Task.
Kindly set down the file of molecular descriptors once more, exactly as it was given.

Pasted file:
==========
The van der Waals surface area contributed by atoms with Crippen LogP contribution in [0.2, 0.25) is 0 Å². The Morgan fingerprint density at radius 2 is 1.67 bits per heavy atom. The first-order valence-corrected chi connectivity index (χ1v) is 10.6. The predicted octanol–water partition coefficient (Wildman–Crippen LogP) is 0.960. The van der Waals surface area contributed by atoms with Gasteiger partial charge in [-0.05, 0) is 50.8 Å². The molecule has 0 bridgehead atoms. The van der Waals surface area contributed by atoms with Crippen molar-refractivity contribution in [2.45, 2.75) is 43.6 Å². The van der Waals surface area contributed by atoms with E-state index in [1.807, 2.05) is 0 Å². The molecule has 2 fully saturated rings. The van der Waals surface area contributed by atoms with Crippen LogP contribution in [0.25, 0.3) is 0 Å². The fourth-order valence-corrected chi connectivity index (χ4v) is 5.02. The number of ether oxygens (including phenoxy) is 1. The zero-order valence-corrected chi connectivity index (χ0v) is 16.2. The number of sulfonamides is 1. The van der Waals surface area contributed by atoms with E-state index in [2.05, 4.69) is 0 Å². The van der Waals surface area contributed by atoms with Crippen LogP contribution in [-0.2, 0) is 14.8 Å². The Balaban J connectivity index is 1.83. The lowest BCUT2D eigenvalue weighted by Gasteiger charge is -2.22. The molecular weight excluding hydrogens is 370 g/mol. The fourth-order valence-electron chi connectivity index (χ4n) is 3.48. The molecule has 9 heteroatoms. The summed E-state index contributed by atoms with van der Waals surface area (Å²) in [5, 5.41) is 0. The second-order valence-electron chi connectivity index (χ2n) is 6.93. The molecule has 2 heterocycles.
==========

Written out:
The van der Waals surface area contributed by atoms with Crippen LogP contribution in [0.2, 0.25) is 0 Å². The Morgan fingerprint density at radius 2 is 1.67 bits per heavy atom. The first-order valence-corrected chi connectivity index (χ1v) is 10.6. The predicted octanol–water partition coefficient (Wildman–Crippen LogP) is 0.960. The van der Waals surface area contributed by atoms with Gasteiger partial charge in [-0.05, 0) is 50.8 Å². The molecule has 0 bridgehead atoms. The van der Waals surface area contributed by atoms with Crippen molar-refractivity contribution in [2.45, 2.75) is 43.6 Å². The van der Waals surface area contributed by atoms with E-state index in [1.807, 2.05) is 0 Å². The molecule has 2 fully saturated rings. The van der Waals surface area contributed by atoms with Crippen LogP contribution in [0.25, 0.3) is 0 Å². The fourth-order valence-corrected chi connectivity index (χ4v) is 5.02. The number of ether oxygens (including phenoxy) is 1. The zero-order valence-corrected chi connectivity index (χ0v) is 16.2. The number of sulfonamides is 1. The van der Waals surface area contributed by atoms with E-state index in [2.05, 4.69) is 0 Å². The van der Waals surface area contributed by atoms with Crippen LogP contribution in [-0.2, 0) is 14.8 Å². The Balaban J connectivity index is 1.83. The lowest BCUT2D eigenvalue weighted by Gasteiger charge is -2.22. The molecular weight excluding hydrogens is 370 g/mol. The fourth-order valence-electron chi connectivity index (χ4n) is 3.48. The molecule has 9 heteroatoms. The summed E-state index contributed by atoms with van der Waals surface area (Å²) in [5, 5.41) is 0. The second-order valence-electron chi connectivity index (χ2n) is 6.93. The molecule has 2 heterocycles.